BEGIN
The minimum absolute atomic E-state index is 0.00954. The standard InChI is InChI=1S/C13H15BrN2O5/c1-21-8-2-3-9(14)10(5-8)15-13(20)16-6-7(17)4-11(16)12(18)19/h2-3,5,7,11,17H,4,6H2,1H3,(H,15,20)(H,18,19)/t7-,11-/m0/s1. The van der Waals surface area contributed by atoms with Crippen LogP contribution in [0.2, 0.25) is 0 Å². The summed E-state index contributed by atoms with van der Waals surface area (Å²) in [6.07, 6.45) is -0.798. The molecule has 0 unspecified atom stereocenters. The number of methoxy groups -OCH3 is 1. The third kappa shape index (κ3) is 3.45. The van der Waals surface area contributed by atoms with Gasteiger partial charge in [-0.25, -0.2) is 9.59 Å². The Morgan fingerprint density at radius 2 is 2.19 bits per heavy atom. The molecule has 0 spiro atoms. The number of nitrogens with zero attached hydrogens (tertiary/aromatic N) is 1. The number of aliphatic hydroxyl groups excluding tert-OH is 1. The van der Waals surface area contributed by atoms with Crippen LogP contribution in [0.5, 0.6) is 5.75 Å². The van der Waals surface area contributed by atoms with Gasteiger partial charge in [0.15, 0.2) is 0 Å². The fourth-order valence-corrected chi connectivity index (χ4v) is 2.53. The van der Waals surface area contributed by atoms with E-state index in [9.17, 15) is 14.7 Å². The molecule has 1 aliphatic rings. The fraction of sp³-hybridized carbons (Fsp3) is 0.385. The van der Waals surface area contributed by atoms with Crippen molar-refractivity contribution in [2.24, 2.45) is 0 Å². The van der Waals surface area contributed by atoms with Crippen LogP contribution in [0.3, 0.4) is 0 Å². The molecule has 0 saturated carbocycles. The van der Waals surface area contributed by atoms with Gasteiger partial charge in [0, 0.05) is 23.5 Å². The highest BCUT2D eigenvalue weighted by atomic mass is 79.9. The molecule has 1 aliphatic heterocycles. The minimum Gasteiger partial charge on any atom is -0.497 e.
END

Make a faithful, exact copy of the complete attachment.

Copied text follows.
The minimum absolute atomic E-state index is 0.00954. The standard InChI is InChI=1S/C13H15BrN2O5/c1-21-8-2-3-9(14)10(5-8)15-13(20)16-6-7(17)4-11(16)12(18)19/h2-3,5,7,11,17H,4,6H2,1H3,(H,15,20)(H,18,19)/t7-,11-/m0/s1. The van der Waals surface area contributed by atoms with Crippen LogP contribution in [0.2, 0.25) is 0 Å². The summed E-state index contributed by atoms with van der Waals surface area (Å²) in [6.07, 6.45) is -0.798. The molecule has 0 unspecified atom stereocenters. The number of methoxy groups -OCH3 is 1. The third kappa shape index (κ3) is 3.45. The van der Waals surface area contributed by atoms with Gasteiger partial charge in [-0.25, -0.2) is 9.59 Å². The Morgan fingerprint density at radius 2 is 2.19 bits per heavy atom. The molecule has 0 spiro atoms. The number of nitrogens with zero attached hydrogens (tertiary/aromatic N) is 1. The number of aliphatic hydroxyl groups excluding tert-OH is 1. The van der Waals surface area contributed by atoms with Crippen LogP contribution in [0.5, 0.6) is 5.75 Å². The van der Waals surface area contributed by atoms with Gasteiger partial charge in [0.15, 0.2) is 0 Å². The fourth-order valence-corrected chi connectivity index (χ4v) is 2.53. The van der Waals surface area contributed by atoms with E-state index in [9.17, 15) is 14.7 Å². The molecule has 1 aliphatic rings. The fraction of sp³-hybridized carbons (Fsp3) is 0.385. The van der Waals surface area contributed by atoms with Crippen molar-refractivity contribution in [2.24, 2.45) is 0 Å². The van der Waals surface area contributed by atoms with Crippen LogP contribution in [0.3, 0.4) is 0 Å². The molecule has 0 saturated carbocycles. The van der Waals surface area contributed by atoms with Gasteiger partial charge in [0, 0.05) is 23.5 Å². The highest BCUT2D eigenvalue weighted by atomic mass is 79.9. The molecule has 1 aliphatic heterocycles. The minimum Gasteiger partial charge on any atom is -0.497 e.